“I just wish I could turn my life back 30 years,” Smith says. “All the crap that’s happened to me. I don’t think I asked for it.”
It’s not entirely clear how much of that pain is from the things he’s done, and how much is from the things he feels were done to him — regret blurs the distinctions.
He talks about the wound left behind by his father, a veteran of World War II, who refused to attend his wedding to an Asian-American woman, his voice breaking when he repeats the slur his father used against his wife. He talks about the loss left behind by the suicide of his brother — injured in Vietnam — in 1985. Every Christmas Eve, his brother’s birthday, he puts an extra place at the table.
And yet Smith has used mental illness, suicidal tendencies and racist insults as a cudgel against others.
Send comments to email@example.com.
“I’m embarrassed about a lot of the stuff you brought up,” he says to me. “I thought I’d left them behind. They can’t seem to go away. … I may have caused people hurt. Nobody’s perfect.”
Maybe, I suggest, this could be a new start. It’s a new year. He just had a birthday.
“Contrition?” Smith offers. There’s a slight note of hope in his voice, of possibility, but it passes quickly. He seems exhausted by the prospect of such an undertaking.
“I’m 70,” Smith says. “I’m tired.” n firstname.lastname@example.org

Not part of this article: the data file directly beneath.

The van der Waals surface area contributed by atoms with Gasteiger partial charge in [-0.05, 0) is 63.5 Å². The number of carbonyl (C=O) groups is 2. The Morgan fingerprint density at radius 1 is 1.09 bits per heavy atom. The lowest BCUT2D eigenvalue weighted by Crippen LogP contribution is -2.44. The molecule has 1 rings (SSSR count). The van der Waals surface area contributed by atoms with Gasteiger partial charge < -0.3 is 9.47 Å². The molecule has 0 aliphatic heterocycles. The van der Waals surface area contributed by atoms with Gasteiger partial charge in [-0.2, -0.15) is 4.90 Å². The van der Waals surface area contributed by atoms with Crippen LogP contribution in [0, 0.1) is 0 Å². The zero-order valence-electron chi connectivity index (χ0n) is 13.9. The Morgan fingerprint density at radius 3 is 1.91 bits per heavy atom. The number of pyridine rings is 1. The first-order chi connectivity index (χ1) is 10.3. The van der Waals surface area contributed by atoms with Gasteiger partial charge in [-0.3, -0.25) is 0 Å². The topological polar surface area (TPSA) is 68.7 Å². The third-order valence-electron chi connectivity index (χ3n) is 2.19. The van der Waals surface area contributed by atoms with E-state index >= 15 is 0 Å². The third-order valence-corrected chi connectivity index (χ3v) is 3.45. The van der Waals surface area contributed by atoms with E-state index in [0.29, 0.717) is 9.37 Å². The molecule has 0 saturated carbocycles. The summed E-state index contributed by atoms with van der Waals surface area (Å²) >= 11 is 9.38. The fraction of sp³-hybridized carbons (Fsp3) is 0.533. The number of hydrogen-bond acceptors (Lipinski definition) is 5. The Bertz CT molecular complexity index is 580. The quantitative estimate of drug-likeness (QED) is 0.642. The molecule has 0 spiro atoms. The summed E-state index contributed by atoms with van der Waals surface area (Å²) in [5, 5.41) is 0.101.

OVER THE MOON
After massive turnout for its inaugural run, Spokane’s Lunar New Year celebration returns even bigger in 2023BY CHEY SCOTT
When organizers of Spokane’s first communitywide Lunar New Year event in almost a century opened the doors last year at Riverfront Park’s Pavilion event hall, they anticipated about 5,000 people would wander through.
By the day’s end, however, an estimated 12,000 guests had taken in the lively festivities, some waiting for hours in a queue winding through the park. With this in mind, its founders knew they’d need to think even bigger and better for 2023. As a result, the cultural festival takes place this weekend in the Spokane Convention Center.
Based on the lunar calendar, in which months are based on the moon cycle, Lunar New Year is widely celebrated by numerous East Asian cultures including the Chinese, Korean, Vietnamese, Indonesian, Japanese and Taiwanese peoples, among many others. This year’s
Lunar New Year fell on Jan. 22, and according to the Chinese zodiac, 2023 is the year of the rabbit; meanwhile the Vietnamese observe it as the year of the cat.
Like last year, this year’s attendees will be able to watch live performances and cultural demonstrations, including the lively lion and dragon dances featuring brightly colored performers manipulating heavily embellished and brightly colored costumes (lion) or puppet-like props (dragon).
Guests can sample traditional Asian foods or partake in crafts and activities for all ages, like a petting zoo and a scavenger hunt. They’re also treated to a bevy of door prizes and giveaways, including the distribution of 5,000 red envelopes filled with coupons and gift certificates, plus a firework finale at 7 pm. Aside from its focus on Lunar New Year traditions, the event
also features an Asian Native Hawaiian Pacific Islander (ANHPI) local business expo.
For event chair Vina Cathcart, organizing a Lunar New Year festival in her hometown is deeply personal. Cathcart is joined in these sentiments by other leaders with Spokane United We Stand, a nonprofit founded in 2020 in response to the hate and racism that arose during the height of the COVID pandemic.